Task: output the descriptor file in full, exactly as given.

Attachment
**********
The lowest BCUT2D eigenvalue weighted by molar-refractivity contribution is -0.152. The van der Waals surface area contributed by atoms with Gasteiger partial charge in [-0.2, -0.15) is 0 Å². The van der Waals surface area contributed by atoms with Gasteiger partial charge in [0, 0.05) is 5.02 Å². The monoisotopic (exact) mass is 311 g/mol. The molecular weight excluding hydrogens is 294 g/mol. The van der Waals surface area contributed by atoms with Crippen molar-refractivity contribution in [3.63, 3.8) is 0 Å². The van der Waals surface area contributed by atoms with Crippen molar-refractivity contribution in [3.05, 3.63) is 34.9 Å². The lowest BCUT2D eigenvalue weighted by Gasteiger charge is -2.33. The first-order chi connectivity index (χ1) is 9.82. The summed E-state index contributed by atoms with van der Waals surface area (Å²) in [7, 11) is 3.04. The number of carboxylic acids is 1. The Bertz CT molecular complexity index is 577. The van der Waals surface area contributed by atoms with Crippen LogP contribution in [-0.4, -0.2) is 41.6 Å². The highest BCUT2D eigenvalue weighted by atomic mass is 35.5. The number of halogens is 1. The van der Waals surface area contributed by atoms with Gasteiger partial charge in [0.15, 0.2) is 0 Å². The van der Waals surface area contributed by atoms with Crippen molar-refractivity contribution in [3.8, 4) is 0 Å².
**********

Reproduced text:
The lowest BCUT2D eigenvalue weighted by molar-refractivity contribution is -0.152. The van der Waals surface area contributed by atoms with Gasteiger partial charge in [-0.2, -0.15) is 0 Å². The van der Waals surface area contributed by atoms with Gasteiger partial charge in [0, 0.05) is 5.02 Å². The monoisotopic (exact) mass is 311 g/mol. The molecular weight excluding hydrogens is 294 g/mol. The van der Waals surface area contributed by atoms with Crippen molar-refractivity contribution in [3.63, 3.8) is 0 Å². The van der Waals surface area contributed by atoms with Crippen molar-refractivity contribution in [3.05, 3.63) is 34.9 Å². The lowest BCUT2D eigenvalue weighted by Gasteiger charge is -2.33. The first-order chi connectivity index (χ1) is 9.82. The summed E-state index contributed by atoms with van der Waals surface area (Å²) in [7, 11) is 3.04. The number of carboxylic acids is 1. The Bertz CT molecular complexity index is 577. The van der Waals surface area contributed by atoms with Crippen LogP contribution in [-0.4, -0.2) is 41.6 Å². The highest BCUT2D eigenvalue weighted by atomic mass is 35.5. The number of halogens is 1. The van der Waals surface area contributed by atoms with Gasteiger partial charge in [0.15, 0.2) is 0 Å². The van der Waals surface area contributed by atoms with Crippen molar-refractivity contribution in [3.8, 4) is 0 Å².